The snow monsters were really cool. It was amazing getting the ski lift over them, and then skiing down in among them. The photos don’t do them justice but they were huge imposing things that would be brilliant in some sort of horror film based on a mountain.
The snow here was a lot different to Nozawa Onsen, at least it was when I went. It was icy and more difficult to traverse. It was actually interesting to feel the difference between the two. For this reason, as cool as Zao was I wouldn’t go back.
After being annoyed at the limited selection at the restaurant, despite the tens of photos of delicious looking meals, I had one of the best meals I had in Japan here. The usual chicken katsu-like curry, but this one was made with care and a bit of extra spice. Perfect for a cold day on the slopes.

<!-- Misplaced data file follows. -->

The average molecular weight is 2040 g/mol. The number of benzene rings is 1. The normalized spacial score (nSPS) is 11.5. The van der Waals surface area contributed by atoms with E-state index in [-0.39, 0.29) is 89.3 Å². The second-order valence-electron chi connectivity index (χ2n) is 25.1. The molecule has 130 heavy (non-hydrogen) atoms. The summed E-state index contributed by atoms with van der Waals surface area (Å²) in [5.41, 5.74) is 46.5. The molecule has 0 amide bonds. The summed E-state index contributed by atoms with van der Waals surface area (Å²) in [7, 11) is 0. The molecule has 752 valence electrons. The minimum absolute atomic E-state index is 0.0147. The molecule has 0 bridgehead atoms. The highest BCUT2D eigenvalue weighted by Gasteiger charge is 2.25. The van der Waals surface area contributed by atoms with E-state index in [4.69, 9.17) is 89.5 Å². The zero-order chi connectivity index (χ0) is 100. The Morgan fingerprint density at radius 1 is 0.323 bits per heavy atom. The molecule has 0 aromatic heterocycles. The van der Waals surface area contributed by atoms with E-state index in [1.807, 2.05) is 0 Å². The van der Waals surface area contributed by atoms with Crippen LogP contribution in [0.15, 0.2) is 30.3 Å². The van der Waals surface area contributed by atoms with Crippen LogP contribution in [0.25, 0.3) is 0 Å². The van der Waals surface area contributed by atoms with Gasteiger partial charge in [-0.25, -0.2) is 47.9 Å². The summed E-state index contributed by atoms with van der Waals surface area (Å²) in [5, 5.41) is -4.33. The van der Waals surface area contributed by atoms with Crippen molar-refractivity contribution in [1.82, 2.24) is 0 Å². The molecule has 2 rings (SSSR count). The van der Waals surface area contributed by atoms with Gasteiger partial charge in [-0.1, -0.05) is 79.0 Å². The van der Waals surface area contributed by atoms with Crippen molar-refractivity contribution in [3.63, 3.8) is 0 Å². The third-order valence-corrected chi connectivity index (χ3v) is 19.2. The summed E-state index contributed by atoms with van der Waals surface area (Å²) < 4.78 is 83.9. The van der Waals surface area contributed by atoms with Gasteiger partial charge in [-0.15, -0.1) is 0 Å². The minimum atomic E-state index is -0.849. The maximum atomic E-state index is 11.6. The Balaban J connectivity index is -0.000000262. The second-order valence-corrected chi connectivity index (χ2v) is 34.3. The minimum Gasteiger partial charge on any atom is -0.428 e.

I stayed in Yamagata to access Mount Zao – an easy 30-minute bus ride away.
If you’re planning a trip to Japan any time soon, take a look at my 3 week itinerary for Japan to get inspired.
Skiing at Niseko
Now Niseko is a whole other ball game. Once I’d been I realised why it’s the most famous ski resort in Japan and one of the most famous in the world. I was only going to do a day here but once I’d been up to the top of the Niseko Village runs I knew I was going to have to come back the next day to try the other three. Even if that meant bringing the credit card into play.
The mountain is divided into four and once you’re at the top you can walk/ski/ board across to the other ones, or you can take the public bus along the bottom.
The powder here is just incredible – it makes you realise what you’re missing at other resorts around the world. I was lucky as they were having a dry winter but two days before my arrival it had been non stop snowing, and now it was easing off. Perfect for my two-day jaunt in the area.